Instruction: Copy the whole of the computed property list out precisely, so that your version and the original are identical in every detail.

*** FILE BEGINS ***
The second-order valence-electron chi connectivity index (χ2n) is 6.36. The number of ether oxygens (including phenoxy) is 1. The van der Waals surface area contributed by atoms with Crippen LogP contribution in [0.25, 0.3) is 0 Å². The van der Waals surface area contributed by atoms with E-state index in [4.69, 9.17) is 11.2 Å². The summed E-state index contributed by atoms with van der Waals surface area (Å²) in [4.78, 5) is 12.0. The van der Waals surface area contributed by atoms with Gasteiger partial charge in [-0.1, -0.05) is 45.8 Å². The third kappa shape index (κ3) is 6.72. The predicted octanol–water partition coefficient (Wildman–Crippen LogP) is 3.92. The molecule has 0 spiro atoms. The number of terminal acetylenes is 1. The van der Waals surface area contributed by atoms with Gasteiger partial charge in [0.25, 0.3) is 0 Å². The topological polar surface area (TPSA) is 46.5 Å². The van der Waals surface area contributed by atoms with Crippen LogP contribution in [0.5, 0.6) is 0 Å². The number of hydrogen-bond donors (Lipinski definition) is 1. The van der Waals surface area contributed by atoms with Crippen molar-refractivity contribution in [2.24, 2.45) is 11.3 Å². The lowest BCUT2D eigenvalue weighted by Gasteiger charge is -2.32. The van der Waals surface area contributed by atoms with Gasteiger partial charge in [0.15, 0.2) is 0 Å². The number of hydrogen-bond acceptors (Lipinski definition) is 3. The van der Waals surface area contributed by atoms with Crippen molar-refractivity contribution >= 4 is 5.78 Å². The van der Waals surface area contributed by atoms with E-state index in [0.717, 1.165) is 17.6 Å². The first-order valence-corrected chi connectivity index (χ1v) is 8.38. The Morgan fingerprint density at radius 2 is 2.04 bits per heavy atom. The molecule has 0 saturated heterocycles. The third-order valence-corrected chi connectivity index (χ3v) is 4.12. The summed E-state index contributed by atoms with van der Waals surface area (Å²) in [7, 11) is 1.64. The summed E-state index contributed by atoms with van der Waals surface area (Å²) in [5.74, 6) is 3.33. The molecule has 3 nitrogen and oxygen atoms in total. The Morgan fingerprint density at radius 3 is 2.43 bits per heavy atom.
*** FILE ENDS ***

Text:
The second-order valence-electron chi connectivity index (χ2n) is 6.36. The number of ether oxygens (including phenoxy) is 1. The van der Waals surface area contributed by atoms with Crippen LogP contribution in [0.25, 0.3) is 0 Å². The van der Waals surface area contributed by atoms with E-state index in [4.69, 9.17) is 11.2 Å². The summed E-state index contributed by atoms with van der Waals surface area (Å²) in [4.78, 5) is 12.0. The van der Waals surface area contributed by atoms with Gasteiger partial charge in [-0.1, -0.05) is 45.8 Å². The third kappa shape index (κ3) is 6.72. The predicted octanol–water partition coefficient (Wildman–Crippen LogP) is 3.92. The molecule has 0 spiro atoms. The number of terminal acetylenes is 1. The van der Waals surface area contributed by atoms with Gasteiger partial charge in [0.25, 0.3) is 0 Å². The topological polar surface area (TPSA) is 46.5 Å². The van der Waals surface area contributed by atoms with Crippen LogP contribution in [0.5, 0.6) is 0 Å². The number of hydrogen-bond donors (Lipinski definition) is 1. The van der Waals surface area contributed by atoms with Crippen molar-refractivity contribution in [2.24, 2.45) is 11.3 Å². The lowest BCUT2D eigenvalue weighted by Gasteiger charge is -2.32. The van der Waals surface area contributed by atoms with Gasteiger partial charge in [0.15, 0.2) is 0 Å². The number of hydrogen-bond acceptors (Lipinski definition) is 3. The van der Waals surface area contributed by atoms with Crippen molar-refractivity contribution >= 4 is 5.78 Å². The van der Waals surface area contributed by atoms with E-state index in [0.717, 1.165) is 17.6 Å². The first-order valence-corrected chi connectivity index (χ1v) is 8.38. The Morgan fingerprint density at radius 2 is 2.04 bits per heavy atom. The molecule has 0 saturated heterocycles. The third-order valence-corrected chi connectivity index (χ3v) is 4.12. The summed E-state index contributed by atoms with van der Waals surface area (Å²) in [7, 11) is 1.64. The summed E-state index contributed by atoms with van der Waals surface area (Å²) in [5.74, 6) is 3.33. The molecule has 3 nitrogen and oxygen atoms in total. The Morgan fingerprint density at radius 3 is 2.43 bits per heavy atom.